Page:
Board extends emergency proclamation for Lilac Fire


Firefighters comb through smoldering ash in the remains of dozens of homes destroyed by the Lilac Fire, December 8, 2017, at a retirement community in Fallbrook, in San Diego County California.
Unrelenting winds fanned towering flames in southern California, where hundreds of thousands of people have been forced to flee multiple devastating fires in the Los Angeles area and new outbreaks near San Diego. / AFP PHOTO / Robyn Beck (Photo credit should read ROBYN BECK/AFP/Getty Images)

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SAN DIEGO — The county’s estimated cost of cleanup and erosion control in areas affected by the Lilac Fire stands at $3.9 million, officials said Tuesday as the Board of Supervisors voted to extend a state of emergency in connection with last month’s massive and destructive blaze.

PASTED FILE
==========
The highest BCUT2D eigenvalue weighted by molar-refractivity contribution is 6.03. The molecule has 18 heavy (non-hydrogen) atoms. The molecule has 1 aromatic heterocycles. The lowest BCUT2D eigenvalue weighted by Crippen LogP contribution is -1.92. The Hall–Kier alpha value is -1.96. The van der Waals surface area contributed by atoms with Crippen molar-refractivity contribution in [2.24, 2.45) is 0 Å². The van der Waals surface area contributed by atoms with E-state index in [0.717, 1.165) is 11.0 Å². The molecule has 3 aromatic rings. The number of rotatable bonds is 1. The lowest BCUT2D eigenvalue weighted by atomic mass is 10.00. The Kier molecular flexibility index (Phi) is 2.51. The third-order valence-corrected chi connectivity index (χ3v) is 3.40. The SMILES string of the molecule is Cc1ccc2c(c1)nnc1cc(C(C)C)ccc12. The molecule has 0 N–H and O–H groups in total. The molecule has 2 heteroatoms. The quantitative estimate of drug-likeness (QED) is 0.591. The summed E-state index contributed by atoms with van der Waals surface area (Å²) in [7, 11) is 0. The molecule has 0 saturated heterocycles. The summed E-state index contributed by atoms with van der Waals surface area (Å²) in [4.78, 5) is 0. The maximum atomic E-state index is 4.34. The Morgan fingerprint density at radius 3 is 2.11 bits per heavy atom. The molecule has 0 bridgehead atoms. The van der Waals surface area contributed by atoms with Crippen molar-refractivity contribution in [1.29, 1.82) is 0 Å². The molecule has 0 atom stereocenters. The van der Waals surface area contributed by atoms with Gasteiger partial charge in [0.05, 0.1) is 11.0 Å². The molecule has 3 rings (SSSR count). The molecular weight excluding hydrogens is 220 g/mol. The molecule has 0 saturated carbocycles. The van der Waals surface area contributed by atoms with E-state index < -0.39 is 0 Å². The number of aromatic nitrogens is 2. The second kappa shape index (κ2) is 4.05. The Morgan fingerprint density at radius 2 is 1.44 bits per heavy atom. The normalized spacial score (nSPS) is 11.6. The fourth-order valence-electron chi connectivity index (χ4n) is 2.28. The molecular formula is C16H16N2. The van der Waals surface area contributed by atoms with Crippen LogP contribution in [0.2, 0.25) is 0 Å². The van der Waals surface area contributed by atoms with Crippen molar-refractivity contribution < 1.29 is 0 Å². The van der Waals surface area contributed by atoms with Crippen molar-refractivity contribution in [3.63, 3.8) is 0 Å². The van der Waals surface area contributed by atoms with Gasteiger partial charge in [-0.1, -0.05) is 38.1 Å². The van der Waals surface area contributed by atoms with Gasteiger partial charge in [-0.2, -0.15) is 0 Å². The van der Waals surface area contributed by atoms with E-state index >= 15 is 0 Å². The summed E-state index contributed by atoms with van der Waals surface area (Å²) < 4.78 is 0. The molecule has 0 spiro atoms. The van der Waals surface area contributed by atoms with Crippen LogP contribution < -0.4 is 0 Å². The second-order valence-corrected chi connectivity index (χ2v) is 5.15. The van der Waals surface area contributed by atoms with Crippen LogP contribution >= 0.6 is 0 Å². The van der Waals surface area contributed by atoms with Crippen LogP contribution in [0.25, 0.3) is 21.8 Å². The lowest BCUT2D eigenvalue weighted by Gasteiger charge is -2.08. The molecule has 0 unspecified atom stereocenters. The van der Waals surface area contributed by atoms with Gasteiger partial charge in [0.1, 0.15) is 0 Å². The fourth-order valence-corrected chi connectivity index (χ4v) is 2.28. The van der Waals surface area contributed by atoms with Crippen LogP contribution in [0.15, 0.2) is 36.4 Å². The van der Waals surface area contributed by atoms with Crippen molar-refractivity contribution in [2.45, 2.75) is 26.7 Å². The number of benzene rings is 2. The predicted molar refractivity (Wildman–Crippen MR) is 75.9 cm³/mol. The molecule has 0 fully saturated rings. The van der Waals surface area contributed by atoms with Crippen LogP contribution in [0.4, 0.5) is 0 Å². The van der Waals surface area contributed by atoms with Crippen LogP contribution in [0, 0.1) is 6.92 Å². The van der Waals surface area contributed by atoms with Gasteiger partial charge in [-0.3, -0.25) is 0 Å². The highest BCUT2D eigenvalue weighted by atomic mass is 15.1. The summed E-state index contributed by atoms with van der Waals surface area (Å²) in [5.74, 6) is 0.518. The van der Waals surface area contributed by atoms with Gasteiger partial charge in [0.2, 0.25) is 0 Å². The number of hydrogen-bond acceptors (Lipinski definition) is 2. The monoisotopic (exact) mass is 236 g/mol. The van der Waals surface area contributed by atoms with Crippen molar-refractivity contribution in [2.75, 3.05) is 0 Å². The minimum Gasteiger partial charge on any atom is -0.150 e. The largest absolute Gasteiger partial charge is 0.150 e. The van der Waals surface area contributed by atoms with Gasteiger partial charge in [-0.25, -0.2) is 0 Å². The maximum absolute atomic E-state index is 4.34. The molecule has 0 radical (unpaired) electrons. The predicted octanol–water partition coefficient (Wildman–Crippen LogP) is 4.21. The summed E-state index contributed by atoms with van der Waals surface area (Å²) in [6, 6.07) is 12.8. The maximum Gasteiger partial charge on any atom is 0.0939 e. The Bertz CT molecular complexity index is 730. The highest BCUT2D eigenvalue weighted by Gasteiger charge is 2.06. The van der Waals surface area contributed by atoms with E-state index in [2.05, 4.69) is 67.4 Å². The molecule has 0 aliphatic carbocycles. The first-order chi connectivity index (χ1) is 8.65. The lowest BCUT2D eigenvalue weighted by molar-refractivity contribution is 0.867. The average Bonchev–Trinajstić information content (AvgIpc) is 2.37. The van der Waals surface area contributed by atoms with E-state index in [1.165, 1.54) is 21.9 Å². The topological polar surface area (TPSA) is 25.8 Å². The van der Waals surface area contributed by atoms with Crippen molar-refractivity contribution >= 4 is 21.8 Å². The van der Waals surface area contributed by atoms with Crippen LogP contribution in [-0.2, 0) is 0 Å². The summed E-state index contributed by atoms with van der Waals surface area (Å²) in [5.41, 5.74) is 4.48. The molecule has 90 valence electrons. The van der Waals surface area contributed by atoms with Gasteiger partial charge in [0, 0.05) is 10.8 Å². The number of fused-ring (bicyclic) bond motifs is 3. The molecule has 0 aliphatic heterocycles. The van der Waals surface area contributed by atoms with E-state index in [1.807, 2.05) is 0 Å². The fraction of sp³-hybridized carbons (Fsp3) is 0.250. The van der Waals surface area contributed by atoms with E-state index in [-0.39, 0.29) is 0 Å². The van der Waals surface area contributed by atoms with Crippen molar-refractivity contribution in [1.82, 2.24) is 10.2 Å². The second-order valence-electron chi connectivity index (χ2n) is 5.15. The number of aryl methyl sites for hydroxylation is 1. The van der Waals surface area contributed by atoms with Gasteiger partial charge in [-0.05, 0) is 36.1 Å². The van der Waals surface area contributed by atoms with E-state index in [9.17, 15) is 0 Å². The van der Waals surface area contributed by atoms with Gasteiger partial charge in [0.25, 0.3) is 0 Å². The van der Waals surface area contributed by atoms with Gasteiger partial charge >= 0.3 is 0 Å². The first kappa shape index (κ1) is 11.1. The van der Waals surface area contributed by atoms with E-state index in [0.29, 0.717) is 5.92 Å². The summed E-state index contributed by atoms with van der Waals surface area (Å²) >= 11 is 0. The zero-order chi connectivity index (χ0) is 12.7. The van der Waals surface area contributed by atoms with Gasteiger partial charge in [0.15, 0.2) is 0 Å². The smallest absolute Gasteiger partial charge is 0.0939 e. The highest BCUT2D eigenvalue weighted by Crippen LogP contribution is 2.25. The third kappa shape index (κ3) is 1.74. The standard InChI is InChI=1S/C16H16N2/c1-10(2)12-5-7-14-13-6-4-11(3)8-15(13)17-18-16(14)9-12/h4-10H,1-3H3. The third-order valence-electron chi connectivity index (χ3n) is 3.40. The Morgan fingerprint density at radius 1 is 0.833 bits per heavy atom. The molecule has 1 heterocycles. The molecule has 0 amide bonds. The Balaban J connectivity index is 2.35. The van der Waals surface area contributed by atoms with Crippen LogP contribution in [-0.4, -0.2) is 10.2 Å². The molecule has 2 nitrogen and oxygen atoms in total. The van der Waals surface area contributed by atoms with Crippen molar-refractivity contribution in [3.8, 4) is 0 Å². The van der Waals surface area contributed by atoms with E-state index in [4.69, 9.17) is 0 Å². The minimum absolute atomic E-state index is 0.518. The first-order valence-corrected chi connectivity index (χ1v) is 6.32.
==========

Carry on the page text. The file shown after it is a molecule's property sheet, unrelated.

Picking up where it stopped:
San Diego County could recoup about half that cost from a federal grant. Officials are requesting additional state and federal reimbursement that would cover efforts beyond initial erosion control, road repair, debris removal and other cleanup.

By the county’s count, 113 homes were destroyed and 55 were damaged in the Lilac Fire, which broke out in Pala Mesa on Dec. 7. Driven by Santa Ana winds, the blaze that scorched 4,100 acres in North County over several days also destroyed two business structures and damaged another five. Ninety other buildings, such as sheds or barns, were destroyed and 18 were damaged, according to the county.

The county has overseen the removal of more than 14,500 pounds of hazardous waste from areas burned by the fire; repaired 1,300 feet of guardrail along Old Highway 395; replaced 15 road signs and posts that were damaged; and removed 15 trees that toppled in public areas.

The overall cost of the fire response has not yet been calculated.

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